The stats are fascinating. 45,000 samples were assessed by 60 experts, which equates to 750 wines per expert, or two wines per day for a year. Not very hard work, really. The all-time Gambero Rosso champion is Angelo Gaja, with 50 “tre bicchieri” awards since the guide was established. This is 13 more than Cà del Bosco and La Spinetta in joint second place.

There is a broadly sympathetic theme of “environmentally aware producers”, with “Viticulture Method” noted in many but not all winery profiles. Wineries are either “Certified Organic” or “Natural”. (Presumably wineries with no method listed are uncertified or unnatural.) It doesn’t work: It needs to be comprehensive or not used at all, and it can be ambiguous. For example, the Friulian producer Skerk is listed as “Certified Organic”, which he surely is, but he is also a well-known proponent of “natural” wine (yes, that again), which is another category. “Unnatural deeds / Do breed unnatural troubles” as somebody once said.

The text has been impeccably, if rather stiffly, translated. There are very few typos or solecisms for such a huge book.

With 959 pages of text this is very comprehensive. It’s hard to think of a significant producer that is not profiled here. At €30 it’s pricey but Gambero Rosso remains unchallenged as the definitive annual guide to Italian wines. Can the newly single and single-minded Antonio Galloni challenge it? As the Italian proverb says, “Dio mi guardi da chi studia un libro solo” (“Fear the man of one book”).

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My “Burgundy not a perfect ten – but a good eleven” article published by Meininger’s

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January is a time for new beginnings and fresh starts so it is appropriate that every year the leading UK importers and retailers of Burgundy dedicate two weeks to showing the region’s latest release to the press, the trade and private clients. The nearly 30 tastings were so comprehensive that the top French critic, Michel Bettane chose to come to London.

Click here to read the full article.

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My “Revolution in the head” article published by Fine Wine International

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After a “fact-finding trip to Hong Kong & China” earlier this year, the british wine writer Robert Joseph reported, “the most serious chinese fine wine buyers… like the flavour of old wine and dislike tannin… there is no question that high-end buyers are switching from bordeaux to Italy, the Rhône and particularly Burgundy”. the winter season of fine wine auctions is tailored to these current market trends, with many old and rare bottles available and an emphasis on Burgundy.

Click here to read the full article.

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Book review: The Hour of the Jackal

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Bernard Jaumann, translated by John Brownjohn


John Beaufoy Publishing £10.99

Winner of the 2011 German Prize for Best Crime Fiction, this accomplished roman à clef is based on the murder of the white SWAPO member Anton Lubowski in 1989. The alleged killers of Lubowski – all members of the South African secret police – are being murdered one by one in apparent revenge killings. Detective Inspector Clemencia Garises investigates the crimes.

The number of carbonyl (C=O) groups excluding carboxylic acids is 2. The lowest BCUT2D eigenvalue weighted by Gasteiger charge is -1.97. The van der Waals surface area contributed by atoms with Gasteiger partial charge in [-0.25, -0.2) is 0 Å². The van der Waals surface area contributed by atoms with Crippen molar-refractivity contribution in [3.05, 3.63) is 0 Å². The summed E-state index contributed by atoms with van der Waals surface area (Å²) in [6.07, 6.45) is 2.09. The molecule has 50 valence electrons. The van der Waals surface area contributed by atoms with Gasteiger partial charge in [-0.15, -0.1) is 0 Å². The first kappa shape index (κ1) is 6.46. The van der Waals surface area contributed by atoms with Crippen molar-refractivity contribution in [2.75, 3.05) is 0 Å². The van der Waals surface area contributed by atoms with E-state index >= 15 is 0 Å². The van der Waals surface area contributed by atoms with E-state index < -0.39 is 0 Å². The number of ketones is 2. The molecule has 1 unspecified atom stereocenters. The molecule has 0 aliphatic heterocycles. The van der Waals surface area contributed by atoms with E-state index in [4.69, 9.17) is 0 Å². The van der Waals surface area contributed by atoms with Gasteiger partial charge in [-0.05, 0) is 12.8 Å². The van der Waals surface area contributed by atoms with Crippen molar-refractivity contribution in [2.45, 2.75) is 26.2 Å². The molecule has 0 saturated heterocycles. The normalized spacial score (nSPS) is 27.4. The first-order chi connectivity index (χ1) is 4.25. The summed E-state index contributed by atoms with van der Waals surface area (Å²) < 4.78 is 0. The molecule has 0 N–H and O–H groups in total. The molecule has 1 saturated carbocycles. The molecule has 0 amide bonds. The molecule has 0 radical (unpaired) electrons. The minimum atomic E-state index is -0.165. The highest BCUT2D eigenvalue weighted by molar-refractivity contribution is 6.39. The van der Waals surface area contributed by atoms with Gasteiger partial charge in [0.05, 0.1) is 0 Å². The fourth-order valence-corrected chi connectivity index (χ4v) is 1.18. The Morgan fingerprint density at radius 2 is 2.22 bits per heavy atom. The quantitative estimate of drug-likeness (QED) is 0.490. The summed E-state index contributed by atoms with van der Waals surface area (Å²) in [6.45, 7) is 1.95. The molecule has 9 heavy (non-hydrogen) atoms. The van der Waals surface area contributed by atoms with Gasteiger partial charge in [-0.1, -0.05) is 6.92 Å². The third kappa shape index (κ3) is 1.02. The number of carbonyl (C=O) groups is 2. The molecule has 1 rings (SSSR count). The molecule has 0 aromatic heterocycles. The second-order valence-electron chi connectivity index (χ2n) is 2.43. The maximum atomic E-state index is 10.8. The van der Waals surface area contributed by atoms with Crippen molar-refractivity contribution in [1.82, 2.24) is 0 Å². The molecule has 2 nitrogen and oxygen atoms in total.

The major themes are racism, misogyny, corruption and Africa’s AIDS epidemic. The killer’s cough is a recurring motif. I recall Dervla Murphy’s encounter with a coughing young man in her travelogue South from the Limpopo: Travels Through South Africa. It didn’t take long for this reader to guess at the killer’s illness. Hot, sultry weather is evoked often as a metaphor for the claustrophobic lives of the novel’s characters. Blacks live in poverty; rich whites live in luxurious but barricaded farmhouses, imprisoned by their paranoia.

The translation from German by John Brownjohn is mostly seamless and the book reads well. However, there is some clunky prose, like the use of “said” ten times in eleven sentences in chapter 2. Kingsley Amis would have approved but I don’t. The third person pronoun “he” becomes ambiguous in a passage describing the anonymous killer assaulting Staal Burger. Which one is “he”? Use of the reflexive pronoun “he himself” also recurs throughout and is poor practice – can’t you just say “he”? “Himself” is grammatically redundant. “So would she, thought Clemencia” should be “So would I”. Still, this is a thriller, in which narrative and plot are more important than language.

Clemencia’s character is nicely sketched, with titbits about her background recurring throughout the narrative: her police training in Finland; her troublesome brother; and her feisty aunt. She’s more interesting than Precious Ramotswe of Alexander McCall Smith’s The No. 1 Ladies’ Detective Agency novels.

This is a very cinematic novel. Its narrative structure – very episodic – and its pace and imagery would be perfect on a big or small screen. I wouldn’t be surprised to see it adapted into a film version before too long. But the novel’s title is rather too close for comfort to Frederick Forsyth’s The Day of the Jackal and would surely have to be changed for it to gain wider recognition.